Fighting dyslexia with nursery rhymes and music
Dyslexia is a learning disability that affects the way the brain processes graphic symbols, and is characterized by difficulties in word recognition, spelling and decoding. Although dyslexic kids face difficulty in learning, it is by no means an indicator of their overall intelligence. Kids who suffer from this are often just as smart as their classmates. Some very famous actors, scientists, entrepreneurs and politicians have suffered from dyslexia, yet have managed to overcome it and succeed in life.
Nursery Rhymes and Music Can Help Dyslexia
A study by a Professor at Cambridge University found that nursery rhymes, dancing and singing can help children overcome dyslexia. Usha Goswami, professor of Cognitive Developmental Neuroscience at Cambridge University, found that dyslexia is caused by a lack of rhythm in the brain. It is not caused by children reading words incorrectly, but instead their inability to hear the rhythm of the words when they are being spoken. Therefore, music and rhymes can help them learn rhythmically.
Why Music and Nursery Rhymes?
Music is regarded as a universal language. Children respond better to music and find it easier to learn through song and dance. Music helps dyslexic children to simultaneously concentrate on their auditory and motor timing skills. Studies have also shown that learning a musical instrumenthelps dyslexic children improve their ability to process the spoken language. Also, learning disability is often one of the expertise areas of musical therapists, because they know how to go about treating it with musical therapy.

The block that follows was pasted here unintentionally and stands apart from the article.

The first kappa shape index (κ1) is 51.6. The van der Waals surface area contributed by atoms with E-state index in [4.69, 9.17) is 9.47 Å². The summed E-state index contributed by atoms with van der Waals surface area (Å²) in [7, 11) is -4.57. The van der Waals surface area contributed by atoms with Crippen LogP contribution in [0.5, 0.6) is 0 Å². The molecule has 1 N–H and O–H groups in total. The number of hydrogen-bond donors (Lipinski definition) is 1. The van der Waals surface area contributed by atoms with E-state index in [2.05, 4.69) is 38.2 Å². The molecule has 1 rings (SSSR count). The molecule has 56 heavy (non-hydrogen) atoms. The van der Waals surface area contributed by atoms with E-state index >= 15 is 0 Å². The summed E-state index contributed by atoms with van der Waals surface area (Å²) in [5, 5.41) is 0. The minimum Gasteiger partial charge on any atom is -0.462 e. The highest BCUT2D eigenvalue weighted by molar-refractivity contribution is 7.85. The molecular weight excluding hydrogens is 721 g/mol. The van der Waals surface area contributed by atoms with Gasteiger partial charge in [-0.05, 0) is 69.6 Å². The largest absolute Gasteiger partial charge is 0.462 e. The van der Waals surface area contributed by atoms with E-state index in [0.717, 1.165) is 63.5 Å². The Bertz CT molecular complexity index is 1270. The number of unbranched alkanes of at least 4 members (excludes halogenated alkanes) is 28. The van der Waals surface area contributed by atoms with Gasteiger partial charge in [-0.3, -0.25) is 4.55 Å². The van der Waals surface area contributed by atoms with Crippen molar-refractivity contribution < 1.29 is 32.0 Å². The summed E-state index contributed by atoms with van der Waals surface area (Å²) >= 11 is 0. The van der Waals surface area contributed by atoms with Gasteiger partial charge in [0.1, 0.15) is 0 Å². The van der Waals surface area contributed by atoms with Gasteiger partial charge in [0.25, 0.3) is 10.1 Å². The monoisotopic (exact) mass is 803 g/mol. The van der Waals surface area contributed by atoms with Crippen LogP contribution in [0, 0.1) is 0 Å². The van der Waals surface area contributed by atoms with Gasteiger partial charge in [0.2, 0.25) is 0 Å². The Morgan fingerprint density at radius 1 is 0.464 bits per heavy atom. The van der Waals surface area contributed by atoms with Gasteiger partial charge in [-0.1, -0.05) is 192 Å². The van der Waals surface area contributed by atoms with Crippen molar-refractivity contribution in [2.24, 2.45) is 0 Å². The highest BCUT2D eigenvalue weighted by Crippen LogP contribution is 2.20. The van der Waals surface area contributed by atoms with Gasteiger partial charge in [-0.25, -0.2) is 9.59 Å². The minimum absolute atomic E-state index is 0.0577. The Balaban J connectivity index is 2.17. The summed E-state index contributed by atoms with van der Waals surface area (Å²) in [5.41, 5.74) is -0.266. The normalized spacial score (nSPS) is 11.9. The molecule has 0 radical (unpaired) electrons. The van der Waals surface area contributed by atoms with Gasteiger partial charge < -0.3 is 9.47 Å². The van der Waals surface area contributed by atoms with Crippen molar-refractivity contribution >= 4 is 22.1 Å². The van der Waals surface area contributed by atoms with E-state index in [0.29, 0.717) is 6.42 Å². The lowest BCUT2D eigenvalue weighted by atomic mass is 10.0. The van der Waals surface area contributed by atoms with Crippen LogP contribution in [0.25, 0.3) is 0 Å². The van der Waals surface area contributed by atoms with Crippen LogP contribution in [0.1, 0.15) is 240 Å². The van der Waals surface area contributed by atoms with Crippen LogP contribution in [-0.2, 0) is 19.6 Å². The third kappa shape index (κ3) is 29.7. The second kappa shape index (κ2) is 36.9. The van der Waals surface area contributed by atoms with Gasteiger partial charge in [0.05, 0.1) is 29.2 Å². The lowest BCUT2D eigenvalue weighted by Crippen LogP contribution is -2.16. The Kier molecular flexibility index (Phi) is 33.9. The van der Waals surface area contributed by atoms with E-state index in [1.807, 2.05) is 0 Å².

Here’s how the musical method works in treating dyslexia:
- Instead of teaching an entire word, teachers and special needs educators break the words into syllables and teach rhythmically. Children are asked to tap and clap and sing along as they learn new words.
- Making a song out of historical dates or events can help them learn faster.
- Grammar can also be taught effectively by incorporating the rules into a song. Here, you can find some songs that teach children about grammar.
- Music and rhythm can also help in acing mathematics. This website has songs for addition, subtraction, algebra and even geometry.
Incorporating rhythm into their everyday life helps dyslexic children learn better. Nursery rhymes such as “Mary had a Little Lamb” or “Twinkle Twinkle Little Star” can improve reading and writing skills of the children.
The benefits of music and nursery rhymes on dyslexic children cannot be emphasized enough. Now, with studies that back the use of rhythm-based learning for special needs kids, musical therapy can help them cope better and bring about an overall improvement in them.